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School Britannia

In the small New Forest village I go to most weekends, there is little to do other stay at home or pinball your way round all the local pubs. It was on one of these pub crawls that I met Jack, who makes a living from doing odd jobs around the village.

Jack can stand his round but he is not well-off. He has no savings to speak of although he knows that his pension is likely to be minuscule when he retires. Jack would like to do something about it but does not know where to start and, even if he did, the amount left after his household bills is puny.

I thought of Jack last week when I read the Treasury’s latest paper on financial capability in which it outlined plans for a new independent feasibility study led by Aegon UK chief executive Otto Thoresen, whose task it will be to research and design a national approach to generic financial advice.

Of all the people I know, Jack is one of those who would probably benefit the most from a structured financial plan and good advice. The reality, sadly, is that he does not stand a chance of getting it.

The problems involved are varied and well known. The most obvious is that Jack – and millions of people like him – simply cannot afford independent financial advice.

The cost per hour of most fee-charging IFAs is equivalent to almost his entire weekly take-home wage. Few, if any, advisers would even work for him on a commission basis.

One of the most intriguing aspects of the Treasury’s 68-page document lies in what it tells us about the current position for the many millions of people like Jack, plus hundreds of thousands of teenagers still at school – people who need advice but are unable to pay for it.

Reading through the report – and ignoring its incredibly self-serving claims about Government achievements in this area – the most striking thing is its description of the piecemeal patchwork quilt of financial projects, all aiming to give some assistance to those in need.

The document gives examples of dozens of industry and charity-funded schemes, whether in schools, colleges, day centres and elsewhere, where basic financial skills and advice can be obtained. Organisations as diverse as the FSA, Personal Finance Education Group and Citizens Advice publish leaflets, maintain websites, intervene in schools and generally do their own bit to improve things.

But there is almost no co-ordination between the projects and their funding depends on the generosity (and self-interest) of the banks and other institutions sponsoring them.

When you read of Citizens Advice and its plans to extend a pilot scheme in which IFAs made themselves available to give generic advice to CAB clients, to 25 more centres, you really do realise how terrible the situation is.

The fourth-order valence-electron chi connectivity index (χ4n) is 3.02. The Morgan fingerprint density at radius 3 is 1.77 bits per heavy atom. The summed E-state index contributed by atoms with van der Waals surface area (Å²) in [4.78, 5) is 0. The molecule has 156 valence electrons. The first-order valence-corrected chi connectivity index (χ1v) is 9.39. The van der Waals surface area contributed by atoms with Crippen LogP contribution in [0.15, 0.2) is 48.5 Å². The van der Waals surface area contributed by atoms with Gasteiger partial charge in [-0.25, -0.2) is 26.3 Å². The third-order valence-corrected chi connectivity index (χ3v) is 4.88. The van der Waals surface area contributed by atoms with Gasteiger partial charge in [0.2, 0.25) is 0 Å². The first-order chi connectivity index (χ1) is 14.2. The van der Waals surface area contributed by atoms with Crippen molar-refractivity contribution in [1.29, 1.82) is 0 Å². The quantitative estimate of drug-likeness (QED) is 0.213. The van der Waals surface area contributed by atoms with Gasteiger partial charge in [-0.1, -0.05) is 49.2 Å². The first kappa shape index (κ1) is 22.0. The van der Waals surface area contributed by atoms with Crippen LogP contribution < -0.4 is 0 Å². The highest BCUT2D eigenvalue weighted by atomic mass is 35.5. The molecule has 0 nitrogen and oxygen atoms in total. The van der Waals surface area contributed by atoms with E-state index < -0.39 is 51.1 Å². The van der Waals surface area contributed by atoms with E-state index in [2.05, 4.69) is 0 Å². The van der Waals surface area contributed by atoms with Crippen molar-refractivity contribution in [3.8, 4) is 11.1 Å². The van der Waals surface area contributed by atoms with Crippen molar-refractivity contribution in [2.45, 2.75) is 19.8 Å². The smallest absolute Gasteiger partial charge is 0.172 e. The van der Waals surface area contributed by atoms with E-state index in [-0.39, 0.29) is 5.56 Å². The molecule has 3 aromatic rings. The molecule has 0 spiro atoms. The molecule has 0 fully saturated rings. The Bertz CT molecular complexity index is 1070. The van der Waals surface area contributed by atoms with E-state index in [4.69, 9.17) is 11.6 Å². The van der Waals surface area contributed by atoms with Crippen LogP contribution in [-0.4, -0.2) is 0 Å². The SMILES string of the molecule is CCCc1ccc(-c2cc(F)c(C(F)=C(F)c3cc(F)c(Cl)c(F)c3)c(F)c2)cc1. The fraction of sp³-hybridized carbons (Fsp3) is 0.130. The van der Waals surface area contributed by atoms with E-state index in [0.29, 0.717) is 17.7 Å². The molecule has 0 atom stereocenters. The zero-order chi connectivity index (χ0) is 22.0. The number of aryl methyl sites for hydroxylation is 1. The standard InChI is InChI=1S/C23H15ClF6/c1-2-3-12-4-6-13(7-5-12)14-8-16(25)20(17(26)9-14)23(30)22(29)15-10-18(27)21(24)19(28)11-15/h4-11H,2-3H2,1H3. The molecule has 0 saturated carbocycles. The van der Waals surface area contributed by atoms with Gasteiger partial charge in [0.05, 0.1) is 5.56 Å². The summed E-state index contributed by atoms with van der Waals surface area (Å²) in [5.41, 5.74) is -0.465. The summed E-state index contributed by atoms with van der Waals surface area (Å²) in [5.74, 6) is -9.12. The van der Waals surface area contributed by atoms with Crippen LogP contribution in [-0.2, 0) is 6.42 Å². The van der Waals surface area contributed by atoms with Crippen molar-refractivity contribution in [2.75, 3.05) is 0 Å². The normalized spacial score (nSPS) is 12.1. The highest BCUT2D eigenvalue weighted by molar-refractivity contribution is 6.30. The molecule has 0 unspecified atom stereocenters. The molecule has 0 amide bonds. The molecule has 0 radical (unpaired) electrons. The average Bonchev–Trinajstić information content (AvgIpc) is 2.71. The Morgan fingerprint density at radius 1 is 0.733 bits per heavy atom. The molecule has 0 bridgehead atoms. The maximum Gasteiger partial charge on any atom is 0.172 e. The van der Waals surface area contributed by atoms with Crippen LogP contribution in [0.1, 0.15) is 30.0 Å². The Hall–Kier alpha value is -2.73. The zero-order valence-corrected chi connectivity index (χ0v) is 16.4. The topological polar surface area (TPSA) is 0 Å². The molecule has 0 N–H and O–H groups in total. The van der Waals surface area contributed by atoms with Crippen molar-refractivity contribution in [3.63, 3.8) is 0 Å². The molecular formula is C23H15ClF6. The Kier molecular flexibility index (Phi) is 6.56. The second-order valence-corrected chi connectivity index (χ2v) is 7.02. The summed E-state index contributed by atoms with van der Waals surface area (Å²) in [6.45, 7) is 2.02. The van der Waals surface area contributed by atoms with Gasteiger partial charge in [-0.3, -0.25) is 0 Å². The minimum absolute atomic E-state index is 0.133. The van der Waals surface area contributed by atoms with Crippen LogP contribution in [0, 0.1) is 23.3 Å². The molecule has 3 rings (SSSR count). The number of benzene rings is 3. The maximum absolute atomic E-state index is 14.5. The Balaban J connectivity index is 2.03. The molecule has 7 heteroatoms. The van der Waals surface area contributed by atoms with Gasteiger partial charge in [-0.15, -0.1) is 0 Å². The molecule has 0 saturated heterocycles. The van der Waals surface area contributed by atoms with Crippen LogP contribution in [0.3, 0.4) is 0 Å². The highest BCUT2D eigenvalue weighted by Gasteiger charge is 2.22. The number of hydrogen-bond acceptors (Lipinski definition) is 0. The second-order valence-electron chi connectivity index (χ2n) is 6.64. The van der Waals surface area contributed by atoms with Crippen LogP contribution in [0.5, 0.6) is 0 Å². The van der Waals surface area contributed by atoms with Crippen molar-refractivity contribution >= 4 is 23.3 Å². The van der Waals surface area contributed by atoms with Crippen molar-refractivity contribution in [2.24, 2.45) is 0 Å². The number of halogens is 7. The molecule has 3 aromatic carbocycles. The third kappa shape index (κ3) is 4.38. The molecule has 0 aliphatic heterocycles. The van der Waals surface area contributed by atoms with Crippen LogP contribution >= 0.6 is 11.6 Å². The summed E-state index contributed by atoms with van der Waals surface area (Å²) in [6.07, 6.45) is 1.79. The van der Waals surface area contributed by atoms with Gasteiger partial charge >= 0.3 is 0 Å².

There are almost 3,000 CAB locations around England, Wales and Northern Ireland alone. The professional help now being made available through this pilot scheme is a tiny pinprick compared with what is really neededElsewhere, there is no attempt to integrate financial planning properly in classrooms and teachers receive little or no backing from local government for any sustained and meaningful initiatives with their pupils.

While Rome burns, the Treasury fiddles. Its report boasts about how the Government committed £180m in the 2004 Budget “to deliver the equivalent of five days of enterprise education to all students at key stage 4”. This is the 14 to 16-year-old group.

Then there is the £2m announced in the 2005 pre-Budget report “to pilot enterprise summer schools in 2006” and the establishment of the “National Council on Graduate Entrepreneurship”.

If I were a teenage kid today, you would never get me near any such disgustingly prim-sounding organisation as that.

Enterprise education may or may not be useful but it is ultimately no more than a minor sub-section of the more important need for decent quality basic financial education, taught in all schools, reinforced by a single, properly funded central body that can reinforce early teaching through every stage in an adult’s life.

There should be one organisation with one distinctive logo, one set of educational pamphlets and leaflets, one website, one set of trained and experienced staff that everyone knows you can go to for help and advice on any financial matter. All financial product literature should offer a phone number to call and a website to visit to find out more and get advice.

The other big question is that of who funds such a body. The report hints that, beyond the Government’s own seedcorn assistance, the industry should provide the funds. After all, there is plenty of money washing around so why shouldn’t “rich” institutions fork out?

I have no qualms with this, in theory. However, rather than leave it to individual companies, which all come up with their own initiatives, why not operate on the basis of a product levy? A fraction of 1 per cent levied on each sale, coupled with proper central Government help, could potentially generate the hundreds of millions of pounds needed to tackle the problem seriously.

Without such a vision, any feasibility study is dead in the water. People like Jack will buy their pint on a Friday night, suck on a roll-up and wonder why – when they finally retire – they cannot afford to pay the electricity bill.


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